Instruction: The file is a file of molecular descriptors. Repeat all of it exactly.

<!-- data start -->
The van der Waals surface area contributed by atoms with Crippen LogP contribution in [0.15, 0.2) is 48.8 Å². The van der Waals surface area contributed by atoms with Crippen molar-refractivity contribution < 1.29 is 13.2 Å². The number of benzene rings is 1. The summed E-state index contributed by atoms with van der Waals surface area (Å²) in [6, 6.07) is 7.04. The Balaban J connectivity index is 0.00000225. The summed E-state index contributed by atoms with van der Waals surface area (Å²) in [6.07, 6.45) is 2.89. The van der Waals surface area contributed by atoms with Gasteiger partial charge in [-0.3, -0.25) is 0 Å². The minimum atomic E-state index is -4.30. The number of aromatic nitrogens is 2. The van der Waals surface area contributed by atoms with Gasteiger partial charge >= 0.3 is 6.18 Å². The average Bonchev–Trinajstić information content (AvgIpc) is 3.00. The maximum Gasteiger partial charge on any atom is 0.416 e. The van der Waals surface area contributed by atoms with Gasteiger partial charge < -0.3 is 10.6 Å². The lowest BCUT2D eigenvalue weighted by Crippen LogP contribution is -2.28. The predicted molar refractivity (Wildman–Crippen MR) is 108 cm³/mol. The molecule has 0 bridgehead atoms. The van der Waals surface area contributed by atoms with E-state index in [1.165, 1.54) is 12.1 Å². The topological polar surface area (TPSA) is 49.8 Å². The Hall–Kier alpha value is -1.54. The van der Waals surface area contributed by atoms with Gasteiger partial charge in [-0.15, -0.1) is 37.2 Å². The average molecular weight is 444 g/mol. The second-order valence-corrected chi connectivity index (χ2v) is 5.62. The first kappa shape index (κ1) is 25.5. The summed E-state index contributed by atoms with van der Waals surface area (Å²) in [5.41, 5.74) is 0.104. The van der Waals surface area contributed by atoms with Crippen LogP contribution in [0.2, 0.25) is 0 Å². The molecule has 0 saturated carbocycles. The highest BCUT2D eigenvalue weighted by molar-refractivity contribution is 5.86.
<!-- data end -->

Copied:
The van der Waals surface area contributed by atoms with Crippen LogP contribution in [0.15, 0.2) is 48.8 Å². The van der Waals surface area contributed by atoms with Crippen molar-refractivity contribution < 1.29 is 13.2 Å². The number of benzene rings is 1. The summed E-state index contributed by atoms with van der Waals surface area (Å²) in [6, 6.07) is 7.04. The Balaban J connectivity index is 0.00000225. The summed E-state index contributed by atoms with van der Waals surface area (Å²) in [6.07, 6.45) is 2.89. The van der Waals surface area contributed by atoms with Gasteiger partial charge in [-0.3, -0.25) is 0 Å². The minimum atomic E-state index is -4.30. The number of aromatic nitrogens is 2. The van der Waals surface area contributed by atoms with Gasteiger partial charge >= 0.3 is 6.18 Å². The average Bonchev–Trinajstić information content (AvgIpc) is 3.00. The maximum Gasteiger partial charge on any atom is 0.416 e. The van der Waals surface area contributed by atoms with Gasteiger partial charge < -0.3 is 10.6 Å². The lowest BCUT2D eigenvalue weighted by Crippen LogP contribution is -2.28. The predicted molar refractivity (Wildman–Crippen MR) is 108 cm³/mol. The molecule has 0 bridgehead atoms. The van der Waals surface area contributed by atoms with E-state index in [1.165, 1.54) is 12.1 Å². The topological polar surface area (TPSA) is 49.8 Å². The Hall–Kier alpha value is -1.54. The van der Waals surface area contributed by atoms with Gasteiger partial charge in [-0.15, -0.1) is 37.2 Å². The average molecular weight is 444 g/mol. The second-order valence-corrected chi connectivity index (χ2v) is 5.62. The first kappa shape index (κ1) is 25.5. The summed E-state index contributed by atoms with van der Waals surface area (Å²) in [5.41, 5.74) is 0.104. The van der Waals surface area contributed by atoms with Crippen LogP contribution in [0.2, 0.25) is 0 Å². The molecule has 0 saturated carbocycles. The highest BCUT2D eigenvalue weighted by molar-refractivity contribution is 5.86.